Workgroups, see the benefits of building your own Web site





Did the LAN administrator have a panic attack when your workgroup requested a Web site
for leaving or retrieving messages remotely? If so, just consider the booming market in
firewalls. Security breaches have plagued many administrators who linked their office
networks to the Web or provided dial-up access for employees.


No need to give the LAN manager nightmares or expose the office to viruses or junk mail
overload. Instead, build an independent, private Web site that functions in many ways like
an intranet.


You can restrict access to authorized users, but if the site has no sensitive
information, you could also ignore the access issue. After all, there are millions of Web
sites. Choose a vague-sounding uniform resource locator, and don’t promote it to
Internet search engines. Probably no outsiders will visit even if access is completely
unrestricted.


Need public access for a demonstration project or a place where local citizens can
contact your small office online? Build a site the same way, but publicize it.


Caution: This approach is only for branch offices, individual projects or small
workgroups. It’s not appropriate for anything larger, and be sure to get management
approval first.


A small public or private Web site can host real-time text conferencing, provide e-mail
links and public information, display maps or other images, and do most things you see on
other Web sites except for commercial transactions.


Such a site could replace the office newsletter, display opening hours and vacation
schedules, show maps for visitors, track a project’s progress, promote safety,
provide links, post frequently asked questions—just about anything.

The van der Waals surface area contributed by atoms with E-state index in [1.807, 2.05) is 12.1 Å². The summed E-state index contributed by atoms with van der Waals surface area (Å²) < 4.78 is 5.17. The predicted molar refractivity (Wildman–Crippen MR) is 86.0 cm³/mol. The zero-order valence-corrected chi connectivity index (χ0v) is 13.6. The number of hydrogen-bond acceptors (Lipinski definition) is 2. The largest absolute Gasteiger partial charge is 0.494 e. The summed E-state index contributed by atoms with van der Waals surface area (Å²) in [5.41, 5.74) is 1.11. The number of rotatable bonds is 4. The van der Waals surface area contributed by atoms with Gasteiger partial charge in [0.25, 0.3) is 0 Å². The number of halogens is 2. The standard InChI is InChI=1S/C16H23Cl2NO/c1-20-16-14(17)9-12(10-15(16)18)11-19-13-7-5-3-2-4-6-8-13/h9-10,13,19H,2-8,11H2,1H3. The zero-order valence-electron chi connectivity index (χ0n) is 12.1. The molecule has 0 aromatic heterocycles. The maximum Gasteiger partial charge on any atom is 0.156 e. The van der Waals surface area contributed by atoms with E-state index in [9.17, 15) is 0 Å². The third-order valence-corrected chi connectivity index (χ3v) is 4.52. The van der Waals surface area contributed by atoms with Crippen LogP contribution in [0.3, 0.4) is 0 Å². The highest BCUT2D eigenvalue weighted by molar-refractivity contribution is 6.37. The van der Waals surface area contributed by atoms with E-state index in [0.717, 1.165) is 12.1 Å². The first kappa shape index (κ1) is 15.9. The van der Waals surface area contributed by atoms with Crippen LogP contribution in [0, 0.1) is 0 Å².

If you like the idea but don’t have a budget, keep reading. Sites are free at
several Internet search engine sites. Yahoo, Excite and Lycos all provide free personal or
small-business Web pages they refer to as clubs or communities. The only drawback for a
small government office is that the free sites might contain some advertising.


Tripod pages at the Lycos site have a pop-up advertising window. Excite Community pages
were in beta form when I wrote this, so I don’t know what sort of advertising will
appear there to support the project. Yahoo Club pages carry no advertising other than a
permanent button for downloading a Yahoo utility.


The free sites are automatically formatted, generated and accessible via the usual
http://www addresses. Most of them require a password for access. Visitors can be invited
or can surf in, depending on how you configure the site.


I tried setting up a Yahoo Club page and an Excite beta Community page. The Community
page was very easy to configure and could post uploaded images. The Lycos Tripod page
built itself automatically from the templates provided or could be customized via
Hypertext Markup Language.


Customizing does require a feel for HTML programming, but a power user could probably
cut and paste everything, adding some of the provided clip art or uploading custom images.


It took me about 20 minutes to initialize my first Tripod page, including signing up,
keying in a fair amount of text, building links to my books at Amazon.com and posting a
few digital images.


I installed a page-hit counter, built a link to a Lycos-provided guest book for
visitors’ messages, and added survey questions and an interactive newsletter.


Setting up one of these free sites is a good way for beginners to gain experience at
HTML coding. Most Internet service providers supply free Web pages for subscribers, but
few are as convenient and powerful as these metasite community pages.


It’s difficult to see how any virus or other attack could ever reach your local
network, because the free site is hosted by a third party. Even the most skilled cracker
would find it difficult to locate, let alone penetrate your LAN when your workgroup merely
picks up e-mail from a completely independent Web site.  


John McCormick, a free-lance writer and computer consultant, has been working with
computers since the early 1960s. E-mail him at powerusr@penn.com.
 

inside gcn

  • security compliance

    Security fundamentals: Policy compliance

Reader Comments

Please post your comments here. Comments are moderated, so they may not appear immediately after submitting. We will not post comments that we consider abusive or off-topic.

Please type the letters/numbers you see above